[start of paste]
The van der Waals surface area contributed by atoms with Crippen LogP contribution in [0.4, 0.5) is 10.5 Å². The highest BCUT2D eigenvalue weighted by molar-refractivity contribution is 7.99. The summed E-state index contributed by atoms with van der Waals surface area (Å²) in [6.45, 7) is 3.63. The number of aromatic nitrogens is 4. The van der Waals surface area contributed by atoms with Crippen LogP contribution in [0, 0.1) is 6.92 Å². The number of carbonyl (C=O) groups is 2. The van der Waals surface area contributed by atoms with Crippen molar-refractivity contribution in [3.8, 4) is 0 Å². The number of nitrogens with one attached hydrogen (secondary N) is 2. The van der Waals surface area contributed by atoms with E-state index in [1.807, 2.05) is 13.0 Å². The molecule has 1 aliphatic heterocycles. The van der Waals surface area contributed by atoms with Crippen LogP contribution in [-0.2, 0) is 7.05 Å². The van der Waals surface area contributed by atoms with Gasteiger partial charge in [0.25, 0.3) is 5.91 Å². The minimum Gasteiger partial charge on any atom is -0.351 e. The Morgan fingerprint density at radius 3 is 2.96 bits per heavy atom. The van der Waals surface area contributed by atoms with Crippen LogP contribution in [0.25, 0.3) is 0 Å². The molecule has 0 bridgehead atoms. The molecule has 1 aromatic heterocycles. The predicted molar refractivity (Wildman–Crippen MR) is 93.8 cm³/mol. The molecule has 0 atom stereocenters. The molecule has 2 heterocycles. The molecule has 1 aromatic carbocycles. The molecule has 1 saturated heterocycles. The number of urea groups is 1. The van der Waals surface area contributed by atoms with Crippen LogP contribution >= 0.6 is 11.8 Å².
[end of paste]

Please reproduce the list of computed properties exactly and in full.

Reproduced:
The van der Waals surface area contributed by atoms with Crippen LogP contribution in [0.4, 0.5) is 10.5 Å². The highest BCUT2D eigenvalue weighted by molar-refractivity contribution is 7.99. The summed E-state index contributed by atoms with van der Waals surface area (Å²) in [6.45, 7) is 3.63. The number of aromatic nitrogens is 4. The van der Waals surface area contributed by atoms with Crippen LogP contribution in [0, 0.1) is 6.92 Å². The number of carbonyl (C=O) groups is 2. The van der Waals surface area contributed by atoms with Crippen molar-refractivity contribution in [3.8, 4) is 0 Å². The number of nitrogens with one attached hydrogen (secondary N) is 2. The van der Waals surface area contributed by atoms with E-state index in [1.807, 2.05) is 13.0 Å². The molecule has 1 aliphatic heterocycles. The van der Waals surface area contributed by atoms with Crippen LogP contribution in [-0.2, 0) is 7.05 Å². The van der Waals surface area contributed by atoms with Gasteiger partial charge in [0.25, 0.3) is 5.91 Å². The minimum Gasteiger partial charge on any atom is -0.351 e. The Morgan fingerprint density at radius 3 is 2.96 bits per heavy atom. The van der Waals surface area contributed by atoms with Crippen LogP contribution in [0.25, 0.3) is 0 Å². The molecule has 0 bridgehead atoms. The molecule has 1 aromatic heterocycles. The predicted molar refractivity (Wildman–Crippen MR) is 93.8 cm³/mol. The molecule has 0 atom stereocenters. The molecule has 2 heterocycles. The molecule has 1 aromatic carbocycles. The molecule has 1 saturated heterocycles. The number of urea groups is 1. The van der Waals surface area contributed by atoms with Crippen LogP contribution >= 0.6 is 11.8 Å².